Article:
In many ways, a self-driven nightmare DAO is just like a computer virus. It could have been created by someone not to try to earn them a profit, but instead to directly cause as much damage as possible to society.
Imagine now, if you will, a nightmare DAO that does nothing but collect ransom from ransomware attacks then uses the collected money to hire lawyers to file lawsuits against a randomly selected target from a database. This type of assault could cause someone to become stuck in permanent legal hell that would essentially never end.
Imagine another nightmare DAO that steals money through automated phishing attacks and then uses it to rent botnets to call phone numbers on a hit list endlessly, and leave threatening messages. Perhaps it could also call police agencies to file false reports similar to SWATing.
Worse yet, imagine an ultimate nightmare DAO that does everything it can to completely ruin a person’s life with the intent of trying to get them to commit suicide. It could hire hackers to get into the target’s email and bank accounts and publish the target’s private information as far and wide as possible.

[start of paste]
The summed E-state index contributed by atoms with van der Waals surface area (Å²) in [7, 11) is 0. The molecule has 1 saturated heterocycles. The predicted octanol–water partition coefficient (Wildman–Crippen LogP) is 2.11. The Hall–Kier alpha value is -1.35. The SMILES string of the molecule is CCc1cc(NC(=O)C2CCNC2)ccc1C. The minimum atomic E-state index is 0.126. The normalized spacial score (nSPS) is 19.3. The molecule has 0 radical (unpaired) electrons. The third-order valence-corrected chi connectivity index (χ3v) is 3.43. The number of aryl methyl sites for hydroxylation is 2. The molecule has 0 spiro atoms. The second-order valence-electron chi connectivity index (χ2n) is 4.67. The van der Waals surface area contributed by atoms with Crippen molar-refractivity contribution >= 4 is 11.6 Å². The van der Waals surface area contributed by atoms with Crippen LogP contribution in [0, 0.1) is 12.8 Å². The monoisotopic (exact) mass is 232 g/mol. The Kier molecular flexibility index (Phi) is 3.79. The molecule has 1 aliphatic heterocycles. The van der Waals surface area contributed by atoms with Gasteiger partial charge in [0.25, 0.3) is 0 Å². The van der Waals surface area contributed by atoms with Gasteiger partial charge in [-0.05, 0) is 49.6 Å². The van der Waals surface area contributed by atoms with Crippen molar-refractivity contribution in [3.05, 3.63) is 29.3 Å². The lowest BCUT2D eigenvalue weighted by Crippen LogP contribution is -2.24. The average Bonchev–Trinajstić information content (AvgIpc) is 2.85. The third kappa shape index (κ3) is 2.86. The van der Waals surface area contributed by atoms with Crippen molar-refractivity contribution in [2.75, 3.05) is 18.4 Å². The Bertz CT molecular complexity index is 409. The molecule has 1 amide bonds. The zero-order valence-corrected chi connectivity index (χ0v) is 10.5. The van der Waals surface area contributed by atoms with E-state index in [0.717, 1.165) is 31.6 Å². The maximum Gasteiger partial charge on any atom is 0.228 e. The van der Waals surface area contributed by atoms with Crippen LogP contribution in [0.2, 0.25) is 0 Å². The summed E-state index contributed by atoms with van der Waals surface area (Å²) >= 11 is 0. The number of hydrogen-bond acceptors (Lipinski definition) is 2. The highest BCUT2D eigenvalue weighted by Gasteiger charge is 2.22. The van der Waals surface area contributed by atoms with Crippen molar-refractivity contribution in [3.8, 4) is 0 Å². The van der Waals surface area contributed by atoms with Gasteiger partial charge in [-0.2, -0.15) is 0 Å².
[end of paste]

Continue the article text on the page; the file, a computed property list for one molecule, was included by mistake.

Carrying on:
It could call the target’s employer pretending to be a crazed ex-spouse. It could file lawsuit after lawsuit in an attempt to get all of the individual’s assets seized under false pretenses. The list of potential ways to torture someone remotely and autonomously is endless.
And nightmare DAOs might not act randomly. They could be a sort of digital assassin for hire through previously mentioned black market networks. Want to get revenge on someone, and for it to be completely untraceable back to you? A nightmare DAO for hire could be just the ticket. Just send some bitcoin or ether to a smart contract along with details of your target.
Maybe Not Today, but Sooner Than You Might Think
The good news is, most of these ideas are still many years away, at the earliest. Or we might get lucky, and none of them will come true. But the fact of the matter is, while blockchain is fantastic technology that can be used to further the good of humanity, much like the internet, it can easily be flipped around and used for evil purposes.
Have your say. Are any of these adverse outcomes plausible on a wide scale?